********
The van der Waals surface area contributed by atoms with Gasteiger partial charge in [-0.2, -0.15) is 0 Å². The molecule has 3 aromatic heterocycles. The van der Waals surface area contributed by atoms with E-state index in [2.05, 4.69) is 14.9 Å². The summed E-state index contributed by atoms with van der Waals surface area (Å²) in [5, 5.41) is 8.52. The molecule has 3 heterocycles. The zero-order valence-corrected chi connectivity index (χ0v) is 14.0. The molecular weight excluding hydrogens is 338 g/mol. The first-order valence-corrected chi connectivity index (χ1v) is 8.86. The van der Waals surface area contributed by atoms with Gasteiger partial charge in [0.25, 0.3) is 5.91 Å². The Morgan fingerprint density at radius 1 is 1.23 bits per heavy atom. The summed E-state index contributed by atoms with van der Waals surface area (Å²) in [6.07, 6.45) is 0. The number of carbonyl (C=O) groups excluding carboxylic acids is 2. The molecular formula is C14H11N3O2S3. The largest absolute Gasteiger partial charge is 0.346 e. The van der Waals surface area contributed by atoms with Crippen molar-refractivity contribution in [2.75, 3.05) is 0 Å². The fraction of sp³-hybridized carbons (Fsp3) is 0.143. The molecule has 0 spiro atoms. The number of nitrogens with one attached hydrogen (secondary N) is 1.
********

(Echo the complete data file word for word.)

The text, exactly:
The van der Waals surface area contributed by atoms with Gasteiger partial charge in [-0.2, -0.15) is 0 Å². The molecule has 3 aromatic heterocycles. The van der Waals surface area contributed by atoms with E-state index in [2.05, 4.69) is 14.9 Å². The summed E-state index contributed by atoms with van der Waals surface area (Å²) in [5, 5.41) is 8.52. The molecule has 3 heterocycles. The zero-order valence-corrected chi connectivity index (χ0v) is 14.0. The molecular weight excluding hydrogens is 338 g/mol. The first-order valence-corrected chi connectivity index (χ1v) is 8.86. The van der Waals surface area contributed by atoms with Gasteiger partial charge in [0.25, 0.3) is 5.91 Å². The Morgan fingerprint density at radius 1 is 1.23 bits per heavy atom. The summed E-state index contributed by atoms with van der Waals surface area (Å²) in [6.07, 6.45) is 0. The number of carbonyl (C=O) groups excluding carboxylic acids is 2. The molecular formula is C14H11N3O2S3. The largest absolute Gasteiger partial charge is 0.346 e. The van der Waals surface area contributed by atoms with Crippen molar-refractivity contribution in [2.75, 3.05) is 0 Å². The fraction of sp³-hybridized carbons (Fsp3) is 0.143. The molecule has 0 spiro atoms. The number of nitrogens with one attached hydrogen (secondary N) is 1.